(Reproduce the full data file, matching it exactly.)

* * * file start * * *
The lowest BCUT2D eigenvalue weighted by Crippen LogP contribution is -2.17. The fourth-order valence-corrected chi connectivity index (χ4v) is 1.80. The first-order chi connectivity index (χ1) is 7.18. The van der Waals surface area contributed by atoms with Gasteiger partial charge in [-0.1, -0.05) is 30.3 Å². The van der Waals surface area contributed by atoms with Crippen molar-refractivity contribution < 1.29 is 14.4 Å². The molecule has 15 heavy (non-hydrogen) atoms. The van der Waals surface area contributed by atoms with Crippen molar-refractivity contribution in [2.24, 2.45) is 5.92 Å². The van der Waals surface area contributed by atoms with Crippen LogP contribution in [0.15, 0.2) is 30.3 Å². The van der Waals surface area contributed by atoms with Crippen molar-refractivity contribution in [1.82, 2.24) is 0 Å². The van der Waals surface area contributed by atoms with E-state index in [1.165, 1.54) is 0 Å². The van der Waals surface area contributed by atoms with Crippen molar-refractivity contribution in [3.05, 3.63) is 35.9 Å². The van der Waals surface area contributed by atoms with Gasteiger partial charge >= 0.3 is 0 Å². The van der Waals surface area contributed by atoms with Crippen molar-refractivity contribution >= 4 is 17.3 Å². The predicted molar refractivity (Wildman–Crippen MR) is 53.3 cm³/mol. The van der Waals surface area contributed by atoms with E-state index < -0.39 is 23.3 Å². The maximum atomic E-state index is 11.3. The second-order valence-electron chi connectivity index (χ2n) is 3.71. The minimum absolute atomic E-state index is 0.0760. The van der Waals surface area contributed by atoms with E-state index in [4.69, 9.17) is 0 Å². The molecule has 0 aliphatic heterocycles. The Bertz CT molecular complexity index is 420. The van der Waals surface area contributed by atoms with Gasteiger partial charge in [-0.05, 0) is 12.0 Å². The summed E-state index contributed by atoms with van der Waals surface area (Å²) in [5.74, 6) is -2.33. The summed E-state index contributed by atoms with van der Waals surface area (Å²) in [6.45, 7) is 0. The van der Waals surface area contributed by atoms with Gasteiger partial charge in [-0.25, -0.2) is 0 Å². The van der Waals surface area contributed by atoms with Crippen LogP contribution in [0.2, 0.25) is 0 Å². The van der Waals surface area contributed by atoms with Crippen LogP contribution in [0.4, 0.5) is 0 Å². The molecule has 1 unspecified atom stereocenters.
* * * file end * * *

The lowest BCUT2D eigenvalue weighted by Crippen LogP contribution is -2.17. The fourth-order valence-corrected chi connectivity index (χ4v) is 1.80. The first-order chi connectivity index (χ1) is 7.18. The van der Waals surface area contributed by atoms with Gasteiger partial charge in [-0.1, -0.05) is 30.3 Å². The van der Waals surface area contributed by atoms with Crippen molar-refractivity contribution < 1.29 is 14.4 Å². The molecule has 15 heavy (non-hydrogen) atoms. The van der Waals surface area contributed by atoms with Crippen molar-refractivity contribution in [2.24, 2.45) is 5.92 Å². The van der Waals surface area contributed by atoms with Crippen LogP contribution in [0.15, 0.2) is 30.3 Å². The van der Waals surface area contributed by atoms with Crippen molar-refractivity contribution in [1.82, 2.24) is 0 Å². The van der Waals surface area contributed by atoms with E-state index in [1.165, 1.54) is 0 Å². The van der Waals surface area contributed by atoms with Crippen molar-refractivity contribution in [3.05, 3.63) is 35.9 Å². The van der Waals surface area contributed by atoms with Gasteiger partial charge >= 0.3 is 0 Å². The van der Waals surface area contributed by atoms with Crippen molar-refractivity contribution >= 4 is 17.3 Å². The predicted molar refractivity (Wildman–Crippen MR) is 53.3 cm³/mol. The van der Waals surface area contributed by atoms with E-state index < -0.39 is 23.3 Å². The maximum atomic E-state index is 11.3. The second-order valence-electron chi connectivity index (χ2n) is 3.71. The minimum absolute atomic E-state index is 0.0760. The van der Waals surface area contributed by atoms with E-state index in [4.69, 9.17) is 0 Å². The molecule has 0 aliphatic heterocycles. The Bertz CT molecular complexity index is 420. The van der Waals surface area contributed by atoms with Gasteiger partial charge in [-0.05, 0) is 12.0 Å². The summed E-state index contributed by atoms with van der Waals surface area (Å²) in [5.74, 6) is -2.33. The summed E-state index contributed by atoms with van der Waals surface area (Å²) in [6.45, 7) is 0. The van der Waals surface area contributed by atoms with Gasteiger partial charge in [-0.25, -0.2) is 0 Å². The van der Waals surface area contributed by atoms with Crippen LogP contribution in [0.2, 0.25) is 0 Å². The van der Waals surface area contributed by atoms with Crippen LogP contribution in [0.4, 0.5) is 0 Å². The molecule has 1 unspecified atom stereocenters.